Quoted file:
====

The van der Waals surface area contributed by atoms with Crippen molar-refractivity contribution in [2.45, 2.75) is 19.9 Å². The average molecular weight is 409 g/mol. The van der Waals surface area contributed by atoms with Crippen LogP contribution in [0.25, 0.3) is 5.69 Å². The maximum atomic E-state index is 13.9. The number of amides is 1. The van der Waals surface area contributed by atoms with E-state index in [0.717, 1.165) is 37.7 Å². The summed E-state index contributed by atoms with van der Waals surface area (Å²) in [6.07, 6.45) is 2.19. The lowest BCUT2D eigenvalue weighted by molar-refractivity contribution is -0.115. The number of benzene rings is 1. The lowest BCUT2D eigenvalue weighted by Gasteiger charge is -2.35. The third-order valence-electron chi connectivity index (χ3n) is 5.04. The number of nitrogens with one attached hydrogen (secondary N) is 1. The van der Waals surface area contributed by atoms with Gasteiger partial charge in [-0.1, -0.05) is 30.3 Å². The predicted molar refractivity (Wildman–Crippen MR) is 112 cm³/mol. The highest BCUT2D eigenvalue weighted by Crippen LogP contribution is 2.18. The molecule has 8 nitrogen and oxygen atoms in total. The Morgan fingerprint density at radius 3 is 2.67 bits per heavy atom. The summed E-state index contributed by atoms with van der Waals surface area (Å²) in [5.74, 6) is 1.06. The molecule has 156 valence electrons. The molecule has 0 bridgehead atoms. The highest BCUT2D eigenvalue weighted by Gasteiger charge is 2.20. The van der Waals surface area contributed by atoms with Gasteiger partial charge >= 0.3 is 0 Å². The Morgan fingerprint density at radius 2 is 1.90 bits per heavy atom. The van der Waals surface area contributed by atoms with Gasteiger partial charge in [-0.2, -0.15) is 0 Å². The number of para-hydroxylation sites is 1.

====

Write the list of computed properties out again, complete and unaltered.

The van der Waals surface area contributed by atoms with Crippen molar-refractivity contribution in [2.45, 2.75) is 19.9 Å². The average molecular weight is 409 g/mol. The van der Waals surface area contributed by atoms with Crippen LogP contribution in [0.25, 0.3) is 5.69 Å². The maximum atomic E-state index is 13.9. The number of amides is 1. The van der Waals surface area contributed by atoms with E-state index in [0.717, 1.165) is 37.7 Å². The summed E-state index contributed by atoms with van der Waals surface area (Å²) in [6.07, 6.45) is 2.19. The lowest BCUT2D eigenvalue weighted by molar-refractivity contribution is -0.115. The number of benzene rings is 1. The lowest BCUT2D eigenvalue weighted by Gasteiger charge is -2.35. The third-order valence-electron chi connectivity index (χ3n) is 5.04. The number of nitrogens with one attached hydrogen (secondary N) is 1. The van der Waals surface area contributed by atoms with Gasteiger partial charge in [-0.1, -0.05) is 30.3 Å². The predicted molar refractivity (Wildman–Crippen MR) is 112 cm³/mol. The highest BCUT2D eigenvalue weighted by Crippen LogP contribution is 2.18. The molecule has 8 nitrogen and oxygen atoms in total. The Morgan fingerprint density at radius 3 is 2.67 bits per heavy atom. The summed E-state index contributed by atoms with van der Waals surface area (Å²) in [5.74, 6) is 1.06. The molecule has 156 valence electrons. The molecule has 0 bridgehead atoms. The highest BCUT2D eigenvalue weighted by Gasteiger charge is 2.20. The van der Waals surface area contributed by atoms with Gasteiger partial charge >= 0.3 is 0 Å². The Morgan fingerprint density at radius 2 is 1.90 bits per heavy atom. The van der Waals surface area contributed by atoms with Gasteiger partial charge in [-0.2, -0.15) is 0 Å². The number of para-hydroxylation sites is 1.